It’s a heart-wrenching moan, a soul-shattering bellow; a plaintive plea in surround sound filled with the kind of tremolo and sustain an opera diva would die for. It starts almost every morning around 5 a.m. from the mutant-looking rottweiler mix that lives in the yard above and behind me. It’s one of several dogs residing in close proximity that are killing me, fraying my nerves to barbed ends, turning my psyche into a cracked mirror, changing me into one of the living dead.

I live in a neighborhood where I can count six people killed in just over a year from gang violence. Helicopters regularly hover, it seems, just above my roof. The crack of gunfire puts an exclamation point at the end of many a weekend night; an ex-drummer of a seminal punk rock band lives across the street, coming and going at odd hours in his mufflerless early-60s Dodge Van. My next-door neighbors are living inside a Fellini movie, and people are selling 800-square-foot cottages for more than a half million dollars. All this insanity I can live with, but the dogs . . . the dogs are going to kill me.

About a week ago I set out on foot at 3 a.m., determined to find the pair of Chihuahuas engaged in an endless yap version of “Dueling Banjos.” As I turned the corner of my block toward where I thought the racket was coming from, I ran into the piano-playing director of the Fellini movie going on next door, “Vinnie.” He was resplendent in a colorful three-piece suit and fedora, returning from a Feast of San Gennaro celebration, where I gather he was both entertainment and entertained. I was less resplendent in wife-beater and sandals.

“Joe, where are you going?” he asked, startled to see me out for a stroll at that hour.

“I’m going to kill some dogs,” I said, barely stopping my death march. I wasn’t a pretty sight.

“Oh, man, I’m sorry,” Vinnie said, genuinely compassionate and uncomfortably approximating Roberto Benigni. But Vinnie understood; he’s used to me yelling “Shut that dog up!” over the back fence after several hours of uninterrupted barking from his housemate, “Tuna.”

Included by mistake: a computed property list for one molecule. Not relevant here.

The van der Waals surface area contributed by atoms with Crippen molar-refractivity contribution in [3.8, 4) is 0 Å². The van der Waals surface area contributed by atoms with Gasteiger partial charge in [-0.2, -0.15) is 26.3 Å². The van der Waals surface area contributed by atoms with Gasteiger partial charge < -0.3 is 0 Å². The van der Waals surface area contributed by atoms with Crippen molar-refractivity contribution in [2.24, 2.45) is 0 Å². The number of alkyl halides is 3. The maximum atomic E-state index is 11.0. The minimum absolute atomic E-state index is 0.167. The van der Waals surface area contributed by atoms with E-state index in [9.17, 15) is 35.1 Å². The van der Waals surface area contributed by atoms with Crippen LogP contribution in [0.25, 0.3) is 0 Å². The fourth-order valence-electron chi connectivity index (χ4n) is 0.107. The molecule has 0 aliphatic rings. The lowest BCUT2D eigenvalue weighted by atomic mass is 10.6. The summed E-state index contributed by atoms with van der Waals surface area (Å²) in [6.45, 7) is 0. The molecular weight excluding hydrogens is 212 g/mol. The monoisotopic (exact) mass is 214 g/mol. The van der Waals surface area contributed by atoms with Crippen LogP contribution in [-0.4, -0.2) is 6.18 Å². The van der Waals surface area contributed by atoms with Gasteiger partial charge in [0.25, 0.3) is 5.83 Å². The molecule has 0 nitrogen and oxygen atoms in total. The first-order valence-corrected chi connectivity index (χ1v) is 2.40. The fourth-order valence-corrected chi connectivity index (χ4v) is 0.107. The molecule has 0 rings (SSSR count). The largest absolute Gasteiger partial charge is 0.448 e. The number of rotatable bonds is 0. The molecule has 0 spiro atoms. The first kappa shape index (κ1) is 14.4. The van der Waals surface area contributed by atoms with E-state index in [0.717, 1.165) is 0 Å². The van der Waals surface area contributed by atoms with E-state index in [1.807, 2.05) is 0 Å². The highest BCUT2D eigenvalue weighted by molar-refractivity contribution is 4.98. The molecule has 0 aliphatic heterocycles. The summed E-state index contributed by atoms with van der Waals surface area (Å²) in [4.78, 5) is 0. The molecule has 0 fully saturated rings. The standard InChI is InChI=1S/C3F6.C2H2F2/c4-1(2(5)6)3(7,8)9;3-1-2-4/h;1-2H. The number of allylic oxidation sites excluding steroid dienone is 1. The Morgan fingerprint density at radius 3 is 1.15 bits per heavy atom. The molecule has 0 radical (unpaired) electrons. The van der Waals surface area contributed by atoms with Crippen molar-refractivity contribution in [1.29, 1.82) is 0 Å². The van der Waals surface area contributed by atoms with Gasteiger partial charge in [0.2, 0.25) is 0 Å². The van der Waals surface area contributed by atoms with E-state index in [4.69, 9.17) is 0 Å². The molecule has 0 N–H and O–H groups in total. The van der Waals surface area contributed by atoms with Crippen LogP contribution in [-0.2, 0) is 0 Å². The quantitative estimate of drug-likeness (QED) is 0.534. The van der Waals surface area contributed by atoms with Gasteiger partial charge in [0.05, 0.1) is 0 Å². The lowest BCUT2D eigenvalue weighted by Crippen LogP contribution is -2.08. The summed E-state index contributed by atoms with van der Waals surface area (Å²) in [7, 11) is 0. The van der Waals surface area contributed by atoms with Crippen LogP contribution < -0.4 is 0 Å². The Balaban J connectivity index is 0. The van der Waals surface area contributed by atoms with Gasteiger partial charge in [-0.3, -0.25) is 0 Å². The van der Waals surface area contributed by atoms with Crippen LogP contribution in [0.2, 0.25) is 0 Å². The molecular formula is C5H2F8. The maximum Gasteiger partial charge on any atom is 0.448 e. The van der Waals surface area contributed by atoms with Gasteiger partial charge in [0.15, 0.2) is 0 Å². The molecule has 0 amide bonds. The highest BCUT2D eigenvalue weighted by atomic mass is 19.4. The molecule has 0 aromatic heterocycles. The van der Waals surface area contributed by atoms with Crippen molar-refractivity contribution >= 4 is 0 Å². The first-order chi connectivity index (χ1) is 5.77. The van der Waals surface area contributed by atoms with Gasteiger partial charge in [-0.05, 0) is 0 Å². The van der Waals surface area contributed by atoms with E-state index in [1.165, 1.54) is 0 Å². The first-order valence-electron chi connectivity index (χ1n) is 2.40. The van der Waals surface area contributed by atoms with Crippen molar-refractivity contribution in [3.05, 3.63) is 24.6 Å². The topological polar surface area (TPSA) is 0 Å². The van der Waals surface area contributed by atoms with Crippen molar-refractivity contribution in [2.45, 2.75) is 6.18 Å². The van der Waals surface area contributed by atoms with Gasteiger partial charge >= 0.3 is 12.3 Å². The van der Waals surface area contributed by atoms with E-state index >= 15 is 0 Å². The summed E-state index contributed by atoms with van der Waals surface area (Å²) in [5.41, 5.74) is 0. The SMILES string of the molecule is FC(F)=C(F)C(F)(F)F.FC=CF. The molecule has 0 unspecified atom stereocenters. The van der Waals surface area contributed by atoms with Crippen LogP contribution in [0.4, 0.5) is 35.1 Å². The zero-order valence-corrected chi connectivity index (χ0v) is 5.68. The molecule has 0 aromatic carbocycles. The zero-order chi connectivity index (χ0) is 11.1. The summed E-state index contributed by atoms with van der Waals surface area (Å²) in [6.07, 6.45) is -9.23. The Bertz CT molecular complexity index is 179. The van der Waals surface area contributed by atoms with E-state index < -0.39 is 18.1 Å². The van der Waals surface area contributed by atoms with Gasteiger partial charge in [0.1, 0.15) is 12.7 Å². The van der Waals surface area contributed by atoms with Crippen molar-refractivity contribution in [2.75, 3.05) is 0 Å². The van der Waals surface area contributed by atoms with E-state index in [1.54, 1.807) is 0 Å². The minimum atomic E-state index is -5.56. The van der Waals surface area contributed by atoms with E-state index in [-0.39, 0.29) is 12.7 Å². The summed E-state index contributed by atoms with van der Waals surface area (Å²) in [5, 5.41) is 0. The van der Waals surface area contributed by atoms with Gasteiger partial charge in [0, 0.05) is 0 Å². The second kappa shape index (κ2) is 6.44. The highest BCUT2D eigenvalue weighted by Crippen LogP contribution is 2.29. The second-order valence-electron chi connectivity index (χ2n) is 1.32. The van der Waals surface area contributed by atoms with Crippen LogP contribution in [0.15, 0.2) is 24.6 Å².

A couple days ago Tuna drove me to the brink. I had to be up in three hours to drive my wife to the airport. She’s a dancer, and she says she’s going on tour with Evita, but I suspect she — who could sleep through a Who concert — is really just trying to get a break from her insomniac freak of a husband (I mean, Evita???). Actually, I wouldn’t really have been getting up, since I’d been awake all night listening to little Tuna, one of the orneriest and ugliest mutts I’ve ever known, growl and bay and bark at the shadows in his backyard. Somewhere into the second hour of his marathon session I sat upright in bed, pounded my fist on the dresser and screamed: “Vinnie’s going back to Italy!”

As I headed for the front door, my wife called after me: “Take a deep breath, honey, take a deep breath.”

When I reached Vinnie’s front yard that night, a guy who I seem to recall was wearing a fur trapper’s hat and might have been in makeup, was just pulling into the driveway. It was 3 a.m. — again.

“Are you staying here?” I asked.


“You gotta bring that fucking dog inside.”

“No problem,” he said, accommodatingly.

Around the neighborhood I’m becoming known as Dances with Barking Dogs.

I know, I seem like an obsessed, deranged sociopath, but try to understand that I write this sentence while most of you are sleeping and while the rottweiler lurking in the yard behind mine just let out a bloodcurdling howl for someone to end its misery.

My doctor has me home-monitoring my blood pressure. I think there may be a connection.

Many nights, with my head on my pillow and my brain trying to shut out the symphony of yaps, yelps, barks, growls, I lay there composing the flier I will one day distribute around the neighborhood:

Dear Neighbors and Fellow Dog Owners:

Your dog is not an accessory with teeth and fur. It’s a living thing that requires love, exercise and companionship. Its constant barking and moaning and yelping is trying to tell you it doesn’t appreciate being left outside all night. It wants to come inside and enjoy the comforts of home. And if you look outside your front window and see a large man padding around in his underwear with a faraway look in his eyes, you’ll see I want it to as well.


—Joe Donnelly

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